Daily Archives: April 24, 2009

The Worst Cut You Can Make

Times are tough. Your sales are dropping. Your costs aren’t. And your balance sheet is bleeding red. You have to cut. I get it. But you DON’T have to cut resources – especially A level and B level talent! As yet another recent article (in Material Handling & Management) points out, cutting talented staff is a desperate measure that diminishes value in the long run.

Not only does it have a severely negative impact on productivity (the drop in morale decreases productivity across the board, which is a double whammy as you no longer have enough resources to get the job done right), but it greatly increases the risk of a major supply chain failure which could bankrupt you. Consider the recent highly publicized peanut recall. According to media reports, Stewart Parnell, president of the bankrupt Peanut Corporation of America, told employees that quality measures were too expensive and time consuming. If you have a sufficient number of high quality resources, you can do quality control in-house cost effectively — but only if you have a sufficient number of high quality resources, which you won’t have if you go around indiscriminately cutting your workforce without regards to the total cost to the business.

Furthermore, I’ve never encountered a situation where there wasn’t a better option. Not that long ago I was talking with a colleague at a consultancy who spent weeks working out a 500,000 productivity improvement that would be realized over the next 12 months and cost the company less than 50,000 to implement. Instead, the company chose to reduce costs by cutting a 45,000 resource (which prevented them from undertaking the initiative). All I can say is where’s the logic in that? Especially since the company *guaranteed* the savings and was offering a contract where they wouldn’t get paid until the savings were achieved. (Save 4K a month at the expense of 40K a month? That’s just dumb.) And I hear this story day after day and week after week from consultancies that identify 500,000 to 5,000,000 (or more) but the customer won’t pull the trigger because it will cost them a few thousand of expenses up front. (And I mean a few thousand, most of the bigger consultancies these days, and even some of the SaaS solution providers, are willing to offer results-based pricing where you don’t pay consulting fees until the contract is completed or until you realize the savings necessary to cover the consulting fee.)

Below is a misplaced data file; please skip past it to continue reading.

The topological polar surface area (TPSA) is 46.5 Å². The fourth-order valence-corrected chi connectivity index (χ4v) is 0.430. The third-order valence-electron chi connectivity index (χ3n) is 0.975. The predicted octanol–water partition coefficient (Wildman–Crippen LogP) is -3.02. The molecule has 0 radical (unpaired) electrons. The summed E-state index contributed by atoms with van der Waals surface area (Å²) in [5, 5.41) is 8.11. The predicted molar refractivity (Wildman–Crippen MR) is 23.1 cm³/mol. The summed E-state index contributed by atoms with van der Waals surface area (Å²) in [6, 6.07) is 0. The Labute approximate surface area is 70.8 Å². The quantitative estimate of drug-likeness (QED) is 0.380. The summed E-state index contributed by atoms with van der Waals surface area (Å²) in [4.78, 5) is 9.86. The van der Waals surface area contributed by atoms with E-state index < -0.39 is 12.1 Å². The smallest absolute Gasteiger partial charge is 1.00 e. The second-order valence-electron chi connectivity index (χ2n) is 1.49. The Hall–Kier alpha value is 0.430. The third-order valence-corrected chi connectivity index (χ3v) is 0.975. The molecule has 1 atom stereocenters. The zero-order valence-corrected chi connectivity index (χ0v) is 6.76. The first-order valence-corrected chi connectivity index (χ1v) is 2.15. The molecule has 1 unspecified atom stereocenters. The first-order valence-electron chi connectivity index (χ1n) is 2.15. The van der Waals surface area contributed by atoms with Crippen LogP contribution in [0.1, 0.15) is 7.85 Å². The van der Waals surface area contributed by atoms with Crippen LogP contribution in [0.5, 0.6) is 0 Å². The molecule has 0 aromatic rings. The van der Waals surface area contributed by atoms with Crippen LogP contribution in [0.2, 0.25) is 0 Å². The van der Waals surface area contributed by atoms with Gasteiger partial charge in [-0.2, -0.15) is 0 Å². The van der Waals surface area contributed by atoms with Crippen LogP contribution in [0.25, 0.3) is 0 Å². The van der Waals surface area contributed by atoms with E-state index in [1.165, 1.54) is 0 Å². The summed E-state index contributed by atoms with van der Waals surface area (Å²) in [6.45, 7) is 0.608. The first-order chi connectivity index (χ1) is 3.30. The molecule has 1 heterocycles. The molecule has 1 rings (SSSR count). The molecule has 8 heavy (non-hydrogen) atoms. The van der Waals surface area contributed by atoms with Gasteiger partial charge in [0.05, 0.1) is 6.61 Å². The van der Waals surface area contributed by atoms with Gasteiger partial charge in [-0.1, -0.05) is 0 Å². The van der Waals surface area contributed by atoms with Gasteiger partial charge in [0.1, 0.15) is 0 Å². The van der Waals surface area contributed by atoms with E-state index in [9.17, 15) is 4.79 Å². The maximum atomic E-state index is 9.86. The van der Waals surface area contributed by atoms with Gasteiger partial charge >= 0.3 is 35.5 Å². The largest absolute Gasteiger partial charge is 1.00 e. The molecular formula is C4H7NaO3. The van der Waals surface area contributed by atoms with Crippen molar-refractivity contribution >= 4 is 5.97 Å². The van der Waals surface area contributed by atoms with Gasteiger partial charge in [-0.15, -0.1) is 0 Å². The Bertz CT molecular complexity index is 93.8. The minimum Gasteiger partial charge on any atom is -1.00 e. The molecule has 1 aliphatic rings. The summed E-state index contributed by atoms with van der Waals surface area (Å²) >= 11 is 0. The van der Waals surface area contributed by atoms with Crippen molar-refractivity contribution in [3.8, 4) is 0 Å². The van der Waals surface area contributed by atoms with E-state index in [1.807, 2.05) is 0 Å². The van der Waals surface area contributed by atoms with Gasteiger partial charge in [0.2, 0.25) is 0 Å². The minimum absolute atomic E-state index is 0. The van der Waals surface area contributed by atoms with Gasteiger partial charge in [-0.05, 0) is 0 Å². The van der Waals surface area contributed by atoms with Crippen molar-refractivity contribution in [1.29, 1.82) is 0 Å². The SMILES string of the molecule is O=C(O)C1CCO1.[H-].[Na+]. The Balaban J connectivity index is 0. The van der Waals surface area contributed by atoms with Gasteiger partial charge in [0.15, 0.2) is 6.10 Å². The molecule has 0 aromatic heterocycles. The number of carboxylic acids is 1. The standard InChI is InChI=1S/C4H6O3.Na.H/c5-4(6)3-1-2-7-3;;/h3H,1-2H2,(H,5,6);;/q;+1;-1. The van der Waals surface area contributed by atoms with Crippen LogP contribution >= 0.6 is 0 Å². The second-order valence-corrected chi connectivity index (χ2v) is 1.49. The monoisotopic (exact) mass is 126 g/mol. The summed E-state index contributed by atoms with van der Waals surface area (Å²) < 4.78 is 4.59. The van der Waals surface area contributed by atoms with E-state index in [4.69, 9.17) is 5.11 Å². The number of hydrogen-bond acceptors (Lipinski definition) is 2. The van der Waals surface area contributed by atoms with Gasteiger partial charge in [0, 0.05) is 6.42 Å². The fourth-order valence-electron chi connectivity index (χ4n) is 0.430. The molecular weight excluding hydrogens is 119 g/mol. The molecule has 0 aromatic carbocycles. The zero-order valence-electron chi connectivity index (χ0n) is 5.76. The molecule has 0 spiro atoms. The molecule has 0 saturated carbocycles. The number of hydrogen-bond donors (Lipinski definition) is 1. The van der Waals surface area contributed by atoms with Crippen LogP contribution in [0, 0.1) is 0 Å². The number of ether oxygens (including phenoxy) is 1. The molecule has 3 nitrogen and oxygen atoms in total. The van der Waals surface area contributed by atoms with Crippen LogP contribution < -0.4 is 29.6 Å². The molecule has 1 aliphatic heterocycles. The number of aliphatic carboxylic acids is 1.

So don’t cut head-count. Use them to tackle 3X, 5X, 7X, and even 10X ROI opportunities that will help you get back to the black before you bleed to death.

Top 10 Reasons That Good Employees Quit

A recent article on Material Handling Management on-line which noted that, according to the U.S. Department of Labor and Statistics, turnover can cost an organization 33% of an employee’s total compensation was kind enough to summarize the top 10 reasons good employees quit. It’s an important read because they’re all preventable, and keeping good employees not only lowers costs, but it maintains morale … and a happy employee is a productive employee.

  1. The Job Was Not As Expected
    The job changes from the original description to something else. The employee, who believes that his new employer played a bait-and-switch game, wonders what else the company lied about and seeks greener pastures.
  2. Work Life Imbalance
    Forcing your staff to pick up the slack when a project’s behind, when a team-mate departs, or when you just finished a right-sizing might look like a great cost-savings opportunity, until your employees get tired of 60, 70, and 80 plus hour weeks and decide to stick it back to you.
  3. New Hire Mismatch
    Square pegs don’t fit in round holes. ‘Nuff said.
  4. Management Freezes Raises and Promotions
    Generally speaking, money isn’t the top reason someone takes a job or the top reason someone leaves one, but if an employee can earn 15%, 20%, or 25% across the street …
  5. Feeling Undervalued
    No one wants to feel less useful than a door-stop. A little praise for a job well done goes a long way.
  6. Lack of Decision-Making Power
    No one wants to be micro-managed, and there’s no need to micromanage a good employee who was hired because she can do the job better than you in the first place.
  7. Not Enough Coaching/Feedback
    Good employees want a career path … and want help getting to the next level.
  8. Management Lacks People Skills
    Not only do people not want to feel like doorstops, they don’t want to work for them either. Make sure that your managers are properly trained and developed, or they might just cost you your best employees.
  9. Too Few Growth Opportunities
    If there’s no career path within, your employees will look for one without (you).
  10. Lost of Faith and Confidence in Leaders
    Make sure you always do the right thing.